Best of luck to those still on the trail or those who are just beginning. Hike your own hike and do what is best for you.

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Comments 18

  • Karen : Mar 29th

    Chris, I think it’s awesome you hiked a part of the AT! Hiking is far more challenging than it seems, which I am learning as a new hiker. I’m taking it slow, doing day hikes on the Batona Trail, because I really need to build up physical strength and stamina, not to mention mental! You may return to the AT one day, but if not, you will always know that you got out there, which is inspiring to me. Thank you for your posts!

    • Paul : Mar 30th

      Karen, you should hike some at Baldpate Mountain to get some elevation training in Central Jersey…then do Cushetunk Mtn and Musconetcong Gorge up by Frenchtown.

  • pearwood : Mar 29th

    Hang in there, Chris. You did what you could and kept your head. One can’t ask for more than that.
    Steve / pearwood

  • Faith Breads : Mar 29th

    Congrats on your journey, Chris! Right on for getting out there and doing what you could – wishing you a speedy recovery and a smooth transition off the trail.

  • Russ1663 : Mar 30th

    Chris, that was courageous. You faced the task head on, knew it was difficult and did what you could. You have the strength to call it when you were on need as opposed to pushing on to a potential disaster. You got that far, congratulations on that work. I truly hope you can continue at some point from where you stopped and get ot all done.

  • jack schrumpf : Mar 30th

    You gave it a shot and you are still young. If you decide to try again you’ve learned something. I admire anyone who tries.

  • Leaky Boots : Mar 30th

    Chris, no failure here. You made a commitment to give it your best and then took the risk. Going forward, maybe develop a plan with your doctor or a medical specialist for high risk activities for a nutrition and exercise regimen to prepare you for hiking distances. Then a week of AT slack packing, a week of rest, etc. Consider changing your mindset to section hiking, maybe a couple weeks at a time. It’s sort of like thru-hike training and you’re getting miles under your belt.

  • Morgan Ransom : Mar 30th

    Why do people like this blog about it? I would be ashamed of myself quitting after 2 weeks. Just slow down and hike at whatever pace you can until you get in shape. It’s a 6 month hike.

    ITS NOT LIKE YOUTUBE! Lol! Really?

    Slackpacking right out of the gate explains it all. The Appalachian Trail is so over supported that it shouldn’t be considered a thru hike.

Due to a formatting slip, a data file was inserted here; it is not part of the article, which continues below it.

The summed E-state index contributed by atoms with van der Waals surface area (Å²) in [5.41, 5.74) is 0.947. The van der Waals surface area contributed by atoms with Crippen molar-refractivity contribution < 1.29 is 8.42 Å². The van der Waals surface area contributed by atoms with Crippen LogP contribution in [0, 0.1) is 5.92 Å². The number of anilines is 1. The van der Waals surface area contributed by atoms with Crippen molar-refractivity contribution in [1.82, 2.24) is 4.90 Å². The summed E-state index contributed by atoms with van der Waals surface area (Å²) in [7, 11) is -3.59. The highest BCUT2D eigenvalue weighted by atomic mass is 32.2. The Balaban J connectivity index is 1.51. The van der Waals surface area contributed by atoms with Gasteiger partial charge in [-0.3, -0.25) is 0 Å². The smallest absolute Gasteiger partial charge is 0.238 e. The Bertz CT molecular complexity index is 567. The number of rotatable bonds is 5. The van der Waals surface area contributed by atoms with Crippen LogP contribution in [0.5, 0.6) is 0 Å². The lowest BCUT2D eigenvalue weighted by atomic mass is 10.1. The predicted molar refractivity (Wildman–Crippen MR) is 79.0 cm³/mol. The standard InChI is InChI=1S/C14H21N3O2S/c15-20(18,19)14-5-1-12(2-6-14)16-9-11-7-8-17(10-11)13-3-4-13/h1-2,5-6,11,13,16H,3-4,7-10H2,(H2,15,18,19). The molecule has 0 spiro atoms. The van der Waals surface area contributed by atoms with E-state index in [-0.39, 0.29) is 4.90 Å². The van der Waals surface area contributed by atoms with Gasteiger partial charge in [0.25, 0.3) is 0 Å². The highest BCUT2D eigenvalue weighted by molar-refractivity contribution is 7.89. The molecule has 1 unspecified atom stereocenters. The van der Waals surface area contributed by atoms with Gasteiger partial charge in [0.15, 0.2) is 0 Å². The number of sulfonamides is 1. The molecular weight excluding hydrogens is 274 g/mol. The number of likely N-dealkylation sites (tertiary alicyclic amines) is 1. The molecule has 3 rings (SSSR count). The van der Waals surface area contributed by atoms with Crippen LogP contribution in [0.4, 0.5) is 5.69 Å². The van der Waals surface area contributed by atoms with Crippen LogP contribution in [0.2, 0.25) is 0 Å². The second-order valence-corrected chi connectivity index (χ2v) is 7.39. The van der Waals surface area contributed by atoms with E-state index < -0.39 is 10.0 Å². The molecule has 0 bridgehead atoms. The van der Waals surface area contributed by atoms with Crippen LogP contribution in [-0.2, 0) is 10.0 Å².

Thru hike.
    One end to the other.
    Carrying your own gear the whole way.
    Not skipping any sections for any reason!

    Flip flop skip hop slackpacking yellow blaze cheaters abound. I would bet 80% of everyone who claims to finish the AT cheated in some significant way.

    This attitude only exists on the East Coast. You won’t see that BS on the PCT unless its a former AT hiker looking for their next deli blaze.

    PCT 2014
    AT 2020

    • Chris Armstrong : Mar 30th

      Thank you for your comments. Instead of deleting them like the other negative ones, I figured I’d give the rest of the Trek community the opportunity to see what it means to be told to how to hike your own hike instead of trying to hike your own hike. To answer some of your questions:

      Why do people like this blog about it? Because there are people out on the trail, or those who are prepping to hike the trail to better themselves mentally, physically, and spiritually. It’s nice to hear from others who did not succeed. And yes, I did feel ashamed of “quitting” after two weeks. But it is something I am willing to live with as a life lesson. Also I am blogging about this b/c 95% of everything you see on the AT is roses and sunshine. There are reasons we don’ t see the terrible parts. People don’t film them and don’t want to talk about them.

      Slackpacking right out of the gate explains it all. – I did not slack pack right out of the gate. It was only after I started to have issues with my heart rate that this happened to help me move forward while building a base. Also when I did my check in at the Amicalola Falls, they covered a lot of rules. How far to poop from the trail, leave no trace, etc. None of them mentioned about slack packing, how much gear to carry or not, etc.

      Flip flop skip hop slackpacking yellow blaze cheaters abound – Flip Flopping is an approved method for Hiking the AT. Even on the ATC registration page they give you a NOBO, SOBO, for Flip Flop option. As long as you touch every part of the trail with your own feet in a given calendar year, then yes you can do all of that….except yellow blaze.